Feeling Like a Clerk: The Emotional Economy of the Lower Middle Class in Dickens, Gissing, and Wells

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[Bloomington, Ind.] : Indiana University


"Feeling Like a Clerk" explores the emotional life of class status, what class identity feels like and how it is constituted through the emotions. It focuses specifically on the lower middle class, the clerk class, in the nineteenth- and early twentieth-century and illustrates how a particular set of social emotions give the identity of the clerk its shape and definition within a larger set of prescriptions, prohibitions, and influences during the Victorian period. The study suggests that the "rise of the clerk" in nineteenth-century Britain can be used as a model for understanding the modern complexities of class as lived experience. This is particularly true in the case of the great fiction writers of bourgeois life, whose texts represent various forms of upward and downward mobility as they themselves climbed out of the cramped parsons' cottages, dingy rented rooms, and stuffy offices of the lower middle class. The male clerk, in particular, was subject to a bewildering unpredictability when it came the uneven distribution of emotions in the popular imagination. Provisional forms of masculinity and puzzling subordinate responses to social imperatives are the result of these emotional inequities. When given the opportunity to develop refined sensibilities that mark him as bourgeois, the lower middle-class man confronts the fact that his new companions only make him feel class more acutely, and he often yearns for a home to which he cannot return. By paying attention to these contradictions, "Feeling Like a Clerk" uncovers a moment when class becomes more deeply psychological and internalized, when new, more diminutive emotions take the place of the classic passions of class struggle.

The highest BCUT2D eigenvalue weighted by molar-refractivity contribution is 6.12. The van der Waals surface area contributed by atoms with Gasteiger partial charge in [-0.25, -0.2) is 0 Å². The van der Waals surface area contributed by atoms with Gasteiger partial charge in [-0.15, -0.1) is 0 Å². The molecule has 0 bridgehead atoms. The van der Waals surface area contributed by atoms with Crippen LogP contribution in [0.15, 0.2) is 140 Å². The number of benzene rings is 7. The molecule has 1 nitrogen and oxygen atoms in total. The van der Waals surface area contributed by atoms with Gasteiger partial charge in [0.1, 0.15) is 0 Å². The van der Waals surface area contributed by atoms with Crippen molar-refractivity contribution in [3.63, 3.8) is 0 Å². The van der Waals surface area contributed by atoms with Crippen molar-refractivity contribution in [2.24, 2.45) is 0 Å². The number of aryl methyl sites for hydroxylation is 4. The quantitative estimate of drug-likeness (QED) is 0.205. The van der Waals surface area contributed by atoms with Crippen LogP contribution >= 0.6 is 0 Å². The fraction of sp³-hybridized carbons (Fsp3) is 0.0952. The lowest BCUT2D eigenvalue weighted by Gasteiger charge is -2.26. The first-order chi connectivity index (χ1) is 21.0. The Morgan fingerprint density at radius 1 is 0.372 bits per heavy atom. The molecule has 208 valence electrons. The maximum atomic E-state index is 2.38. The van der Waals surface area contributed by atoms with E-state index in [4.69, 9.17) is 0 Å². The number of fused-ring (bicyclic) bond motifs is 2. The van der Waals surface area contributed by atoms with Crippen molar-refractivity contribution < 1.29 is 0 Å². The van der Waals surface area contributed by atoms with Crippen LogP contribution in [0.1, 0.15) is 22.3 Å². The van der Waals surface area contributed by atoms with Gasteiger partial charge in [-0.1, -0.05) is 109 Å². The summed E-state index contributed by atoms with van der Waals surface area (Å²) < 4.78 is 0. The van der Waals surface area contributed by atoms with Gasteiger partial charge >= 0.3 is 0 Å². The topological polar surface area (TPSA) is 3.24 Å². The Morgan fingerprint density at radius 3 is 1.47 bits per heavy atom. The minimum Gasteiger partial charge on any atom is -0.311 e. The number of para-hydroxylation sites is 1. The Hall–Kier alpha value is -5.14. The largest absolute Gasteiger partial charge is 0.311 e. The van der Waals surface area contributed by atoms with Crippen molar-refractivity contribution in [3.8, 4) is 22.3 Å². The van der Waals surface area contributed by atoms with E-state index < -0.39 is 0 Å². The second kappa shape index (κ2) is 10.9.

Thesis (Ph.D.) - Indiana University, English, 2009


Clerks, Emotions, Nineteenth-century, Novel, Social class, Victorian



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Doctoral Dissertation